Uranium enrichment has been a sticking point with the United States, especially after Crown Prince Mohammed bin Salman said in 2018 that the Sunni Muslim kingdom would develop nuclear arms if regional rival Shi'ite Muslim Iran did.
The world's top oil exporter says it wants to use nuclear power to diversify its energy mix, but enrichment also opens up the possibility of military uses of uranium.
"We are proceeding with it cautiously ... we are experimenting with two nuclear reactors," Prince Abdulaziz bin Salman said, referring to a plan to issue a tender for the Gulf Arab state's first two nuclear power reactors.
Ultimately the kingdom wanted to go ahead with the full cycle of the nuclear programme, including the production and enrichment of uranium for atomic fuel, he told an energy conference in Abu Dhabi.
The tender is expected in 2020, with U.S., Russian, South Korean, Chinese and French firms involved in preliminary talks about the multi-billion-dollar project.
Although atomic reactors need uranium enriched to around 5% purity, the same technology can also be used to enrich the heavy metal to higher, weapons-grade levels.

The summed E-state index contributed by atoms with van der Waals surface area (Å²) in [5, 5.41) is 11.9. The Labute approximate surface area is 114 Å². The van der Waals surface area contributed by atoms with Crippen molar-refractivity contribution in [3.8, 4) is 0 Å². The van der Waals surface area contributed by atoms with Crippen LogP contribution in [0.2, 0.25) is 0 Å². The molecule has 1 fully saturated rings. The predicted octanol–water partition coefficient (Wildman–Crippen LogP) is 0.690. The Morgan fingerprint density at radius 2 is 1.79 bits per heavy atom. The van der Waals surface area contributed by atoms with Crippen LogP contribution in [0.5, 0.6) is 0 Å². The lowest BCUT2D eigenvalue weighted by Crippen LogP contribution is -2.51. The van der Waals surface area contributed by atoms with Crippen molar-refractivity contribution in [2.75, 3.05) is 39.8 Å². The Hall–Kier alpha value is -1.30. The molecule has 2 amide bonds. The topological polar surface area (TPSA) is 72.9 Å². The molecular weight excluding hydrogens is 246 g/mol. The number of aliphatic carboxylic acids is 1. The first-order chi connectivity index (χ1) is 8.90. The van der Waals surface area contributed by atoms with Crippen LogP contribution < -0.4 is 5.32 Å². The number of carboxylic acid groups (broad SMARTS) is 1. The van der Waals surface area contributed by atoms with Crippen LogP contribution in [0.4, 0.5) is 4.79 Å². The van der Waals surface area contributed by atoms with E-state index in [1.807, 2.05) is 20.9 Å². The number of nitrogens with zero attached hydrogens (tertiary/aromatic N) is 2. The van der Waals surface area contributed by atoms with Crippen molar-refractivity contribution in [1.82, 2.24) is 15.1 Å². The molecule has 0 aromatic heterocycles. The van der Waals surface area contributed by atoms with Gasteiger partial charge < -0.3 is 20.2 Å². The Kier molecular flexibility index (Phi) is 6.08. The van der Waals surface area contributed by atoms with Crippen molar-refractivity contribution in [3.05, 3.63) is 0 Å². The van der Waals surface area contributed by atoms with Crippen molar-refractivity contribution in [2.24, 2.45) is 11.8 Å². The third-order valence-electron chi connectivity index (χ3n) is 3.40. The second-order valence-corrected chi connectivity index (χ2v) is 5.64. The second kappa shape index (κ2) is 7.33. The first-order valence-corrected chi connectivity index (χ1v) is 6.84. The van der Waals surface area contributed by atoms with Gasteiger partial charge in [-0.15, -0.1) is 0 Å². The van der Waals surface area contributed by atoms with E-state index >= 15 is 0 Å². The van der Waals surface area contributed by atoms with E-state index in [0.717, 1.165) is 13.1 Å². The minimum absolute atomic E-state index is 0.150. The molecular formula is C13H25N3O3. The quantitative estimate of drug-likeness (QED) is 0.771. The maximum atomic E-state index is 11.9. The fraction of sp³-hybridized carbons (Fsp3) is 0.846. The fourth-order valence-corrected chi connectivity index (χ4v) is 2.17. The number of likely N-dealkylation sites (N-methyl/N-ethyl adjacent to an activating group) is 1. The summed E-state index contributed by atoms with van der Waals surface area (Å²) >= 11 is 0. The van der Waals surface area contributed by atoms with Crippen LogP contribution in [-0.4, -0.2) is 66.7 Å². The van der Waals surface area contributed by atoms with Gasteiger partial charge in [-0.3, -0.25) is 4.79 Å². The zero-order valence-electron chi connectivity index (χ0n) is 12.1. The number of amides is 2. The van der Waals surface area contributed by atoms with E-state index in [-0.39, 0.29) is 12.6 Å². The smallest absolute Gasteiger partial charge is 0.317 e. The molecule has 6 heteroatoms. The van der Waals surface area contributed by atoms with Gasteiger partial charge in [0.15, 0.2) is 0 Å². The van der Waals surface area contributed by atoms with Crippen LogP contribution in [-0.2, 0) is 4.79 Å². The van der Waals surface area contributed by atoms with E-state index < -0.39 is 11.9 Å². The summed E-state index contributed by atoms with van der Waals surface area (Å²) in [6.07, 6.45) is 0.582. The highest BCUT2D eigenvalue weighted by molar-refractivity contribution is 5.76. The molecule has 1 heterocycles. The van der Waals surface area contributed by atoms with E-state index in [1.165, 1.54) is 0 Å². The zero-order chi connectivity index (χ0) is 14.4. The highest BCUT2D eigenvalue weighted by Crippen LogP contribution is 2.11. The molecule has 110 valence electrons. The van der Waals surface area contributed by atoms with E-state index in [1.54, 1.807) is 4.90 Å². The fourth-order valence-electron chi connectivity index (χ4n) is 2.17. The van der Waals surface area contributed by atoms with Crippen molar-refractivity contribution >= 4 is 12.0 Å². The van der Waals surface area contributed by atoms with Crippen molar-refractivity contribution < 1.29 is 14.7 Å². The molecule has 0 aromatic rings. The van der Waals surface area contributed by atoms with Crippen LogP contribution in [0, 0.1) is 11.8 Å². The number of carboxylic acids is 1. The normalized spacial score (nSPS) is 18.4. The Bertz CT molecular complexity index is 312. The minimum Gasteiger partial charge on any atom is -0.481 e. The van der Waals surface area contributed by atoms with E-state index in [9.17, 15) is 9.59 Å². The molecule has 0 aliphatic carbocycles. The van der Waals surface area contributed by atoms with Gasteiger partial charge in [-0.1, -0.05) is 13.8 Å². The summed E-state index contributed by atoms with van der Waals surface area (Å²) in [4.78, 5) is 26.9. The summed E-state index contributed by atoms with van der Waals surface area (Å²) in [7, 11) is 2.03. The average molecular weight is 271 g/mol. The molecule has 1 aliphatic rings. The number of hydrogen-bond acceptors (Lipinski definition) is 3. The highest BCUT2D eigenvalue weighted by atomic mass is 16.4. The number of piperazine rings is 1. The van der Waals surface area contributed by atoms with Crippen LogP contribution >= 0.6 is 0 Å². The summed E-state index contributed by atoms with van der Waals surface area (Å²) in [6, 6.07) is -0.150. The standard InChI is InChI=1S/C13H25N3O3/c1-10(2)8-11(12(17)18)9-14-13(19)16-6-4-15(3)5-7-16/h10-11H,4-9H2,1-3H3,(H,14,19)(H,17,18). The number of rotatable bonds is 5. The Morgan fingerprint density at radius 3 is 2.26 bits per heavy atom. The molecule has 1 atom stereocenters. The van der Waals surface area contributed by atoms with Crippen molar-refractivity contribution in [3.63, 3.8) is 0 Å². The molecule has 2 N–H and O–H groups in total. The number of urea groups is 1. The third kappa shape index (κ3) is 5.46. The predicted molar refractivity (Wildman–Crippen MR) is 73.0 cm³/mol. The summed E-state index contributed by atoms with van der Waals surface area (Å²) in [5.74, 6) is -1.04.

Saudi Arabia has backed President Donald Trump's "maximum pressure" campaign against Iran after he withdrew the United States from a 2015 nuclear pact that curbed Iran's disputed nuclear programme in exchange for sanctions relief.
In order for U.S. companies to compete for Saudi Arabia's project, Riyadh would normally need to sign an accord on the peaceful use of nuclear technology with Washington.
The United States would like to sign this pact, known as a 123 agreement, a senior U.S. official said at the conference.
"It's important for us, with regards to U.S. technology, we're going to pursue a 123 agreement," Dan Brouillette, Deputy Secretary of the U.S. Department of Energy, said.
"We would like to see a 123 agreement accompany any agreement to transfer U.S. technology or use U.S. technology in Saudi or any other place," he added.
Reuters has reported that progress on the discussions has been difficult because Saudi Arabia does not want to sign a deal that would rule out the possibility of enriching uranium or reprocessing spent fuel - both potential paths to a bomb.
International concerns about the dual technology helped lead to the 2015 nuclear deal between Iran and global powers. Under the deal Iran can enrich uranium to around the normal level needed for commercial power production.
But in response to U.S. sanctions imposed since Washington withdrew from the deal in May last year, Iran has been breaching the limits it imposed on its atomic activities step by step.
(Writing by Sylvia Westall; Editing by Edmund Blair, Jan Harvey and Alexander Smith)
By Rania El Gamal and Alexander Cornwell